Anonymous said...

mini_installer.exe is nice as it does create the uninstall keys for the control panel.

BTW, thank you for keeping this post up to date!

Anonymous said...

Indeed! Please keep this updated. Google is obviously making it harder and harder to get hold of Chromium. (Why else name the zip file "Chrome"? And kill the previous nightly builds pages? And provide no download links at all on the Chromium Project main page?)

Your post is invaluable. Thanks again.

Dan said...

Thanks for your help trying to sort out what seems like obvious obsfucation of chromium download and use. I have two questions I could not find answers for:

1) what is the difference between the lists of builds at
and which should we be downloading from? Are they both lists of builds that have passed testing?

2)Why are the specific build numbers listed at for stable, beta, and dev channels not available for download at the above addresses (assuming I'm looking at the right omahaproxy column numbers). For instance, the build chrome is based on right now, Version 24.0.1312.57, is in the table at omahaproxy: win stable 24.0.1312.57 164863. Whereas you suggest 164895. I'm sure they are very similar and the difference is inconsequential but it begs the question: "if chrome is focused on stability wouldn't it be forked from a build that has passed all testing?"

I see a lot of effort on google's part to prevent, confuse, and dissuade users from pursuing chromium (which doesn't include their usage tracking). That effort tells me it's very important to them and is reason enough for me to use any browser but chrome, and any search engine but google while I'm at it. chromium or firefox with wikipedia as new home/search page will still be a very functional combination with which to approach the web.

me said...

Hi Dan,

1) You must refer to some Software Engineering concepts to understand this. Putting it really simple: "snapshots" are all the builds which passed the automated tests, whereas "continuous" are the builds which also has passed the continuous integration tests (which are automated as well, but "broader").

2) When a build is promoted from dev, it's now beta, so it can be downloaded only from the beta channel. Also, when a build is promoted to beta, it still can be cooked for some days as dev, and a subsequent build with fixes can be pushed again into beta (I just added a link in the post explaining it better). OmahaProxy lists the base build. I wrote a shell script to check which one was the last, that's why my suggested number can be higher.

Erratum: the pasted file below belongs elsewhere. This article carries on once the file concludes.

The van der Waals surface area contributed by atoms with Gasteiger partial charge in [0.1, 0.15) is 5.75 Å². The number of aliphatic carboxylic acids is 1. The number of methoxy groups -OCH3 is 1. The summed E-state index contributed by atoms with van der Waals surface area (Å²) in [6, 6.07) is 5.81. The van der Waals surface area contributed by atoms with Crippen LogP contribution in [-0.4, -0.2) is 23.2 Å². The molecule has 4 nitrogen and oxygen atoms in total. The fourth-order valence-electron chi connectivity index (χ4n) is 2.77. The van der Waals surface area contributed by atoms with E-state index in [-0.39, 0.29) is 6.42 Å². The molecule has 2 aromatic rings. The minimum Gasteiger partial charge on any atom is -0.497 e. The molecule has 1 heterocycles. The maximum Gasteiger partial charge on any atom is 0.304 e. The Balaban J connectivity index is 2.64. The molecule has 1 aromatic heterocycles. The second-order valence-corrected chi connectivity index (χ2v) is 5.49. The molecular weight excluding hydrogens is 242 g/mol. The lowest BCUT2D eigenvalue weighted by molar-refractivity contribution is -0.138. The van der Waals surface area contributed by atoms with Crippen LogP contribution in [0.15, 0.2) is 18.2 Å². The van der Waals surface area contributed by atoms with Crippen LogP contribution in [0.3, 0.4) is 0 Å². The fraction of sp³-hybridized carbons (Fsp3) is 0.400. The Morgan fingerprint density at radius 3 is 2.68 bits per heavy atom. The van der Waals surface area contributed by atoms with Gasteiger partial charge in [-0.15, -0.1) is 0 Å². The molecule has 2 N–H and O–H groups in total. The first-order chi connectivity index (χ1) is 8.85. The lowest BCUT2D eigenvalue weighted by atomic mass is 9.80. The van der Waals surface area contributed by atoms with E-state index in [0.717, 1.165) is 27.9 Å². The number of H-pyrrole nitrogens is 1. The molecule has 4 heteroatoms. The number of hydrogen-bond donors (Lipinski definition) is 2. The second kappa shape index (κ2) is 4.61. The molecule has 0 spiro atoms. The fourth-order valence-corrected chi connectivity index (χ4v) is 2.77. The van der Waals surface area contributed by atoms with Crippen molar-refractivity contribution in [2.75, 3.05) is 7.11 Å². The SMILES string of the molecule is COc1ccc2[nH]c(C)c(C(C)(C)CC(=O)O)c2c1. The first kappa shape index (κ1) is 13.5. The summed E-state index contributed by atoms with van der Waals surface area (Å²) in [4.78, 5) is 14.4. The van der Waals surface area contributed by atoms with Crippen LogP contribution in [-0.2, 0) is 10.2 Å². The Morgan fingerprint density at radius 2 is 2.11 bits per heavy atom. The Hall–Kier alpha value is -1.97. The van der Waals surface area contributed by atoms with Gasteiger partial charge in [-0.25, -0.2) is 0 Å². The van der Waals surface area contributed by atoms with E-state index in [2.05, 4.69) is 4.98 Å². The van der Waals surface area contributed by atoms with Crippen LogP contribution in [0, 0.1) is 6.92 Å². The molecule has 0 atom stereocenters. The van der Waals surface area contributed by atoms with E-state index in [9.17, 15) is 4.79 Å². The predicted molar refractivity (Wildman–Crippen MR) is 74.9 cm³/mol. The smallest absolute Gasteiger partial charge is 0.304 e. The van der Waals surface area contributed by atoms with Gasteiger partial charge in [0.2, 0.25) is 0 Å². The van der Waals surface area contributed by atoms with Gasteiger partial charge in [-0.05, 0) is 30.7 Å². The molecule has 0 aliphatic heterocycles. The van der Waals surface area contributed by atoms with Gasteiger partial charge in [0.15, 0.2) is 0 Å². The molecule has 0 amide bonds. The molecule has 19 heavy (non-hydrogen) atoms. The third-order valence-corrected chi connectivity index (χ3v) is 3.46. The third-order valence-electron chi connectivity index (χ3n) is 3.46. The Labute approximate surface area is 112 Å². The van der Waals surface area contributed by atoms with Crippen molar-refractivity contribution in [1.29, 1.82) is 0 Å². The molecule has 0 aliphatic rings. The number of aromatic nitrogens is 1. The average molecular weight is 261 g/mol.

And yes, you are totally right, Google tries to keep Chromium away from regular users, because they want to keep track of browser usage and all that stuff. That's why Chromium is open source, and Chrome is not. For the average user, it's simply easier to get Chrome, that's what Google wants.

Anonymous said...

What are the advantages Chromium relatively Google Chrome, in addition to the closure of personal information from a search engine?
For example, can we say that Chromium uses less memory? What else?

me said...

That's not only information from the search engine, that's information from the whole browser use. If you log in with your Google account, things are even worse, because the data becomes associated and it's used to give you ads and who knows what else.

Since Google adds stuff into Chromium, technically there should be some performance penalty on Chrome (both in memory and speed), but I couldn't notice any, both worked pretty much the same to me. The main concern would be privacy, stay away from the Matrix!

Anonymous said...

can you put the link of any use to calculate shell which is more stable version for windows?. or what is the best way to know how do you know what the latest version of a particular version?

Also thanks to keep this post updated always.

me said...

Well, from my experience, the most stable build a version is the last build, because this one enters the beta branch, having then only minor modifications. So there's no calculation, it's just simple monitoring.

Anonymous said...

Thank you for all this information and updates. I dont want to be tracking by google but i like Chromium based browsers. Please update this post in future.
I have one question: Is there a way to find out if last build of new version appear?

me said...

Hi, I'm glad the post ise useful to you. No, there's no automatic way to check the version number, that's really annoying.